Who can turn down scones and tea? They are popular in Scotland, England and Ireland as well as in the Americas.
The Food Timeline says the term scone in print dates to 1513. The Welsh used to bake small round yeast cakes known as “bara” [bread] “maen” [stone] on stones. Early scones were made from a combination of barley-meal, oats or flour, salt and water. Richer scones included butter rubbed into the flour and milk. The resulting stiff dough was rolled out thin and cut into rounds that were baked on a girdle or in a frying pan. They were served, as they are today, hot, split open and slathered with butter.
The recipe changed through the years and so did the means of baking scones. Baking soda, buttermilk, baking powder and eggs were added to different versions of the recipes in the 1800s. They were often baked in an oven instead of on a girdle or in a frying pan. Around 1900 the recipes were very similar to our biscuit recipes today.
Modern scones contain eggs, sometimes cream instead of milk, some sugar and raisins or other fruit. Cinnamon is a common spice to add. They are either cut round or into triangles or wedges. One way of shaping them is to roll the entire ball of dough out to about ¾ of an inch and then cut partly though in wedges. The scone tops are often brushed with an egg yolk or milk and sprinkled with sugar. Serve them with butter, a selection of jams and jellies, honey and hot tea.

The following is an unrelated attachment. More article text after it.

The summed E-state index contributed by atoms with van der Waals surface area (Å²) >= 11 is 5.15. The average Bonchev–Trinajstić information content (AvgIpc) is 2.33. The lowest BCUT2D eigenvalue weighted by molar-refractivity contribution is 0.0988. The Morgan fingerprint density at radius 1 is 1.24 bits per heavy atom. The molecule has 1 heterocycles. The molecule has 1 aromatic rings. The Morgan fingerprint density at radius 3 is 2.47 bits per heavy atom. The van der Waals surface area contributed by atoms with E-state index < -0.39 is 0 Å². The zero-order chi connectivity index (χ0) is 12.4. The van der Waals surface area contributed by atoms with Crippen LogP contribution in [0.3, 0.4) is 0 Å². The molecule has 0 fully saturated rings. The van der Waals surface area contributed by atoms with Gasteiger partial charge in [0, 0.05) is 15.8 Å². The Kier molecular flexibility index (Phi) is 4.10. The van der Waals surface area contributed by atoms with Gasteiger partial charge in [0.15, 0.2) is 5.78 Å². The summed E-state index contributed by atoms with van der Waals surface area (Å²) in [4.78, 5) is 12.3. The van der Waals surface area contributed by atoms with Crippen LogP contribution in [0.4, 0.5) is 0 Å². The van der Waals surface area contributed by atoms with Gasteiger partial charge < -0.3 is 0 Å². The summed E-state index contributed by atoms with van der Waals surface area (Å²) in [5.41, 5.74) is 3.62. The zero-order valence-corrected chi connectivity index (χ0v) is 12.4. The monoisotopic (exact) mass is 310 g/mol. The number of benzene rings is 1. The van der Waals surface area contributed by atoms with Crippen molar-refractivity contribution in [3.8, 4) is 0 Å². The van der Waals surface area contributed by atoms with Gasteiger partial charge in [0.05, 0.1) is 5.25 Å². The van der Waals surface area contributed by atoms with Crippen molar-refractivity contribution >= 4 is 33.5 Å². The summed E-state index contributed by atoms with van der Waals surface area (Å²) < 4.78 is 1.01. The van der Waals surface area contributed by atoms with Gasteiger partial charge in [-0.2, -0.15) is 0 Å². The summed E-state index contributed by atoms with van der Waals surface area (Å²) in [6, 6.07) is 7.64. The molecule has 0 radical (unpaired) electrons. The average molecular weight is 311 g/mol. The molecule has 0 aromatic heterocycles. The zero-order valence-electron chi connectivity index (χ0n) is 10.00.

If you can make biscuits from scratch, you can make scones.
Plain Sweet Scones
• 2 cups of flour
• 2 ½ teaspoons of baking powder
• ½ teaspoon salt
• 1 tablespoon of sugar
• 4 tablespoons of butter or margarine
• 1 egg
• ¾ cup of cold milk
Preheat the oven to 400 degrees. Lightly grease a baking sheet.
Mix the dry ingredients together in a large bowl. Cut in the butter until you have particles the size of peas, as you would with biscuit dough. Beat the egg into the milk and add all at once to the dry ingredients. Toss the ball of dough on a lightly floured surface and form into a round. Put the round on the baking sheet and pat or roll the round ¾ of an inch thick. Using a sharp knife cut almost through to the baking sheet to mark wedge shapes. Brush the top with milk and sprinkle on a thin layer of sugar. Bake 15 minutes or until the top is browned. Finish cutting through the wedges and serve hot with butter, honey or jams.
Use your imagination. You can use part oatmeal or cornmeal with the flour.
Cheese scones, add 1/3 cup grated cheese to the flour and omit the sugar.
Cinnamon scones, add 1 teaspoon of cinnamon to the dry ingredients. Add more sugar if you want these sweeter.
Fruit scones, add ¾ to 1 cup of dried fruit, such as raisins, to the dough. Add with the wet ingredients. Lemon rind improves these. You can add 1 cup of fresh berries instead of the dried.
Honey scones, use honey instead of sugar. Decrease the amount of milk by about 1 tablespoon.